And it’s not just books. There are motion picture journals here, incuding titles not available on the Internet Archive. Bioscope reader Mirko Heinemann kindly brought the following editions of Moving Picture World to my attention, several of which are unique (digitally) to the Hathi Trust site:

These have all been added to the Bioscope’s list of silent film journals available online. There is a PDF download option provided, though in many cases it seems to be only a page at a time, unless the record specifies that the whole volume is available for download.

You can create your own collection to act as a research aide memoire or to assist others. For this you need to register with the University of Michigan, which is straightforward, select the texts under your theme, tag them, choose a title for your collection, and it gets added to the long list of collections previously created and browsable. There is already a list there for American silent film culture, listing sixty-one “Primary sources related to the history of American silent film”.

The Hathi Trust Digital Library is frankly a bit overwhelming. There’s so much there you hardly know where to start. On testing the site I felt like I need a more obscure subject to pursue (yes, there are some subjects out there more obscure than silent films) just so that I could have a manageable set of resources. I’m uncertain about its interpretation of fair use and public domain, but there are plenty of titles there for which you can search the full text but not view the full text, so legal proprietaries would seem to have been followed.

The Hathi Trust would appear to have created the optimum digital library, at least for text-based content. For advanced searching, it is ahead of the Internet Archive, with only its display tools not quite matching the IA’s excellent viewer. The limitations on downloading PDFs are a disappointment, but the ease of use, the relevance of results, and the sheer range of publications on offer (sometimes surprising, generally useful) make this essential for anyone engaged in silent film research. Moreover, as a coming together of the collections of a range of noteworthy collections, it represents what the digital library of the future means – not confined by the physical walls of any one insitution, but shared by many for the benefit of all, wherever they might be.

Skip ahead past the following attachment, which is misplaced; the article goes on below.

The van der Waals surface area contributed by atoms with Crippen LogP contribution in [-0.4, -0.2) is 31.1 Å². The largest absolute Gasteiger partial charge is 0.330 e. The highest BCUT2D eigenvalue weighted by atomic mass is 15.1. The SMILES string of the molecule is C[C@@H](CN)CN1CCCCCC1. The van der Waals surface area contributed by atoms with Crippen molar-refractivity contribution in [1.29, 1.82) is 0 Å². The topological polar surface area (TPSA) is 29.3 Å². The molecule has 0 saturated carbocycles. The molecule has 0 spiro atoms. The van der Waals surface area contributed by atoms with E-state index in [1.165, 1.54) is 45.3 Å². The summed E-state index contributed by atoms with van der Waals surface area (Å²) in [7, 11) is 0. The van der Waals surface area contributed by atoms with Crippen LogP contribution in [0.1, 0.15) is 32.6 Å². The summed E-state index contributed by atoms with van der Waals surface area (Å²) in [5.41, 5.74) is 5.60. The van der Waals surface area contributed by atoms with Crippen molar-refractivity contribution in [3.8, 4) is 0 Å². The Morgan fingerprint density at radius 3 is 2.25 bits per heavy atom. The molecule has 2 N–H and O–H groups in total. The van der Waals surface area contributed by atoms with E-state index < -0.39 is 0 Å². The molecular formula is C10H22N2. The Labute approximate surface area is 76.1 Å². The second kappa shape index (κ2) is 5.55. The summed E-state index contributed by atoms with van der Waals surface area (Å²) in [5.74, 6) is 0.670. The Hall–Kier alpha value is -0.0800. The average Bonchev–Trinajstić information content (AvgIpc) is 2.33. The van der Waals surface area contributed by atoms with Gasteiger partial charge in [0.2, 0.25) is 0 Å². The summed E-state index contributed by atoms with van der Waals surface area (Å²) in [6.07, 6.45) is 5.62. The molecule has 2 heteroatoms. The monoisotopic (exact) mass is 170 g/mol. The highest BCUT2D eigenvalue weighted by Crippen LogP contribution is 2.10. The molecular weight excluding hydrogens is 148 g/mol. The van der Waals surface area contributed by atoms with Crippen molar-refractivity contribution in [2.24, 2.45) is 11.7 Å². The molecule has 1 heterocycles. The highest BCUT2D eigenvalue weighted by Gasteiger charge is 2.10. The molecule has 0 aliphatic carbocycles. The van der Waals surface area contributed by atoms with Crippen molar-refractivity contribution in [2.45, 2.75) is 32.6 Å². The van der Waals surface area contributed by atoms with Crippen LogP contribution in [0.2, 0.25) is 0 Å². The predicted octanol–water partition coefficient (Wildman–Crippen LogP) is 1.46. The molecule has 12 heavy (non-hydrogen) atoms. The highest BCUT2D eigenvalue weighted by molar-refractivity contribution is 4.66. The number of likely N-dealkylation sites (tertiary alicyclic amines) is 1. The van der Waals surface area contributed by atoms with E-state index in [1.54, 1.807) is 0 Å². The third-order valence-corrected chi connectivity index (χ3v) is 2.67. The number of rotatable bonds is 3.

The Hays code

Will H. Hays c.1921, from the Library of Congress

Meet William Harrison Hays, chairman of the Republican National Committee, then U.S. Postmaster General, then president of the Motion Picture Producers and Distributors of America (MPPDA) from 1922 to 1945, making him one of the most influential people in American film. The MPPDA (later the Motion Picture Association of America) was formed following the criticism made of the Hollywood following such scandals as the death of the drug-addicted Wallace Reid and the lurid Fatty Arbuckle case. The industry feared the imposition of federal censorship and created the MPPDA to demonstrate that it could govern itself.

The MPPDA was therefore a trade association whose chief interest was in maintaining good relations with government, church groups, and other bodies concerned at the influence – real or imagined – that motion pictures had, particularly on the young. Its best known output was the Production Code, popularly known as the Hays code, of 1930, which set down moral guidelines for the production of motion pictures, with these three guiding principles:

  • No picture shall be produced that will lower the moral standards of those who see it. Hence the sympathy of the audience should never be thrown to the side of crime, wrongdoing, evil or sin.
  • Correct standards of life, subject only to the requirements of drama and entertainment, shall be presented.
  • Law, natural or human, shall not be ridiculed, nor shall sympathy be created for its violation.

The Code as not mandatory at first, but became so in 1934 (hence the ‘Pre Code’ films of the era immediatelt before 1934) and would remain in force, though progressively infringed, until 1968, when it was replaced by the MPAA ratings system.

All of this makes the operations, decisions, personnel and associates of the MPPDA of huge relevance to the study of American motion pictures, in the silent era and beyond. And so the creation of the MPPDA Digital Archive is considerable importance to our field.